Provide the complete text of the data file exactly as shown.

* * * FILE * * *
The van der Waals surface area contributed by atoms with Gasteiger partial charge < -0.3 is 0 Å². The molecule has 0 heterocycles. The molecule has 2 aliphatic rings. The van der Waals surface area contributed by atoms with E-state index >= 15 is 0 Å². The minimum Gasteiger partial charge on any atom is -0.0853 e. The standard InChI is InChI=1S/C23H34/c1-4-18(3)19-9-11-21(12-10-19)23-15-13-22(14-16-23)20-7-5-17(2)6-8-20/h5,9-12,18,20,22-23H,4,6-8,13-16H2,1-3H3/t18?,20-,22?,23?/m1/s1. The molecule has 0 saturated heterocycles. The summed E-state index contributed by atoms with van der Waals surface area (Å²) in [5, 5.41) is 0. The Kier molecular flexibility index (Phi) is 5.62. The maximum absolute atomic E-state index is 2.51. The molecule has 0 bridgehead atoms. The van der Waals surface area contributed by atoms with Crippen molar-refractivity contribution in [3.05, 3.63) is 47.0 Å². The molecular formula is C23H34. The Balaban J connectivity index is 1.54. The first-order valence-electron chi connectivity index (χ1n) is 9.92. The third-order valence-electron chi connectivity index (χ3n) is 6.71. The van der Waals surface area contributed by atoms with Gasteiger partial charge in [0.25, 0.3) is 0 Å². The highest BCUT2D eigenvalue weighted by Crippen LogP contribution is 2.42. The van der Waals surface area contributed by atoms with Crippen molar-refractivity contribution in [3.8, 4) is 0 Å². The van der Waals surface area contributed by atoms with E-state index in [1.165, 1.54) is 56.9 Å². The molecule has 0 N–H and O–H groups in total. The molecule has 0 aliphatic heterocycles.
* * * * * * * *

The van der Waals surface area contributed by atoms with Gasteiger partial charge < -0.3 is 0 Å². The molecule has 0 heterocycles. The molecule has 2 aliphatic rings. The van der Waals surface area contributed by atoms with E-state index >= 15 is 0 Å². The minimum Gasteiger partial charge on any atom is -0.0853 e. The standard InChI is InChI=1S/C23H34/c1-4-18(3)19-9-11-21(12-10-19)23-15-13-22(14-16-23)20-7-5-17(2)6-8-20/h5,9-12,18,20,22-23H,4,6-8,13-16H2,1-3H3/t18?,20-,22?,23?/m1/s1. The molecule has 0 saturated heterocycles. The summed E-state index contributed by atoms with van der Waals surface area (Å²) in [5, 5.41) is 0. The Kier molecular flexibility index (Phi) is 5.62. The maximum absolute atomic E-state index is 2.51. The molecule has 0 bridgehead atoms. The van der Waals surface area contributed by atoms with Crippen molar-refractivity contribution in [3.05, 3.63) is 47.0 Å². The molecular formula is C23H34. The Balaban J connectivity index is 1.54. The first-order valence-electron chi connectivity index (χ1n) is 9.92. The third-order valence-electron chi connectivity index (χ3n) is 6.71. The van der Waals surface area contributed by atoms with Gasteiger partial charge in [0.25, 0.3) is 0 Å². The highest BCUT2D eigenvalue weighted by Crippen LogP contribution is 2.42. The van der Waals surface area contributed by atoms with Crippen molar-refractivity contribution in [3.8, 4) is 0 Å². The van der Waals surface area contributed by atoms with E-state index in [1.165, 1.54) is 56.9 Å². The molecule has 0 N–H and O–H groups in total. The molecule has 0 aliphatic heterocycles.